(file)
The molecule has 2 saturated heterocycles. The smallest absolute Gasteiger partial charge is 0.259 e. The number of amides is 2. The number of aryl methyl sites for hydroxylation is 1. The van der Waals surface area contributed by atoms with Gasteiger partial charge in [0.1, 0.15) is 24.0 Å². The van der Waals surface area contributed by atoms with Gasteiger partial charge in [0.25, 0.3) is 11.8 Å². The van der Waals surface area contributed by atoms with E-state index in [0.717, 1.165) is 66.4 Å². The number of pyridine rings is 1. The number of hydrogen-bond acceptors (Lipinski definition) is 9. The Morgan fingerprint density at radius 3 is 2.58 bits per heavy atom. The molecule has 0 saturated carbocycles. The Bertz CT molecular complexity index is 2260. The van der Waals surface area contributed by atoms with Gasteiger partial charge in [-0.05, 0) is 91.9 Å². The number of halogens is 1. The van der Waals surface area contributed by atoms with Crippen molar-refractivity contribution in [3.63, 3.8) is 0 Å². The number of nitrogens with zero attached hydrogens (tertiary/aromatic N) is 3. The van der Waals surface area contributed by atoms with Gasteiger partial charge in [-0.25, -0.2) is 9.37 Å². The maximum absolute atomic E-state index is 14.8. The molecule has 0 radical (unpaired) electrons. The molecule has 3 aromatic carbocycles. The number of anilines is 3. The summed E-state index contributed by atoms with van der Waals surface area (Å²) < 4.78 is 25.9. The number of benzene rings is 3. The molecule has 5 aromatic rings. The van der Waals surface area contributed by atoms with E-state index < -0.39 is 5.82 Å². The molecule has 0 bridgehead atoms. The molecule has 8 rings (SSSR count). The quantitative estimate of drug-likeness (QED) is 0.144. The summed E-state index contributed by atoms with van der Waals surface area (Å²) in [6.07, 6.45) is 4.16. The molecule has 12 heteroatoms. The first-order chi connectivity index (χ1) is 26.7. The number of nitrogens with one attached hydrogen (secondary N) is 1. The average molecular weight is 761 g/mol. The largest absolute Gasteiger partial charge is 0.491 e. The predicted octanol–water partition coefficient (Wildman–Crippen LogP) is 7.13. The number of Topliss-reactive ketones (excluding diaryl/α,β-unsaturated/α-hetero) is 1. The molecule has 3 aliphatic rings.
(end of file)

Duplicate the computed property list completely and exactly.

The molecule has 2 saturated heterocycles. The smallest absolute Gasteiger partial charge is 0.259 e. The number of amides is 2. The number of aryl methyl sites for hydroxylation is 1. The van der Waals surface area contributed by atoms with Gasteiger partial charge in [0.1, 0.15) is 24.0 Å². The van der Waals surface area contributed by atoms with Gasteiger partial charge in [0.25, 0.3) is 11.8 Å². The van der Waals surface area contributed by atoms with E-state index in [0.717, 1.165) is 66.4 Å². The number of pyridine rings is 1. The number of hydrogen-bond acceptors (Lipinski definition) is 9. The Morgan fingerprint density at radius 3 is 2.58 bits per heavy atom. The molecule has 0 saturated carbocycles. The Bertz CT molecular complexity index is 2260. The van der Waals surface area contributed by atoms with Gasteiger partial charge in [-0.05, 0) is 91.9 Å². The number of halogens is 1. The van der Waals surface area contributed by atoms with Crippen molar-refractivity contribution in [3.63, 3.8) is 0 Å². The number of nitrogens with zero attached hydrogens (tertiary/aromatic N) is 3. The van der Waals surface area contributed by atoms with Gasteiger partial charge in [-0.25, -0.2) is 9.37 Å². The maximum absolute atomic E-state index is 14.8. The molecule has 0 radical (unpaired) electrons. The molecule has 3 aromatic carbocycles. The number of anilines is 3. The summed E-state index contributed by atoms with van der Waals surface area (Å²) < 4.78 is 25.9. The number of benzene rings is 3. The molecule has 5 aromatic rings. The van der Waals surface area contributed by atoms with E-state index < -0.39 is 5.82 Å². The molecule has 0 bridgehead atoms. The molecule has 8 rings (SSSR count). The quantitative estimate of drug-likeness (QED) is 0.144. The summed E-state index contributed by atoms with van der Waals surface area (Å²) in [6.07, 6.45) is 4.16. The molecule has 12 heteroatoms. The first-order chi connectivity index (χ1) is 26.7. The number of nitrogens with one attached hydrogen (secondary N) is 1. The average molecular weight is 761 g/mol. The largest absolute Gasteiger partial charge is 0.491 e. The predicted octanol–water partition coefficient (Wildman–Crippen LogP) is 7.13. The number of Topliss-reactive ketones (excluding diaryl/α,β-unsaturated/α-hetero) is 1. The molecule has 3 aliphatic rings.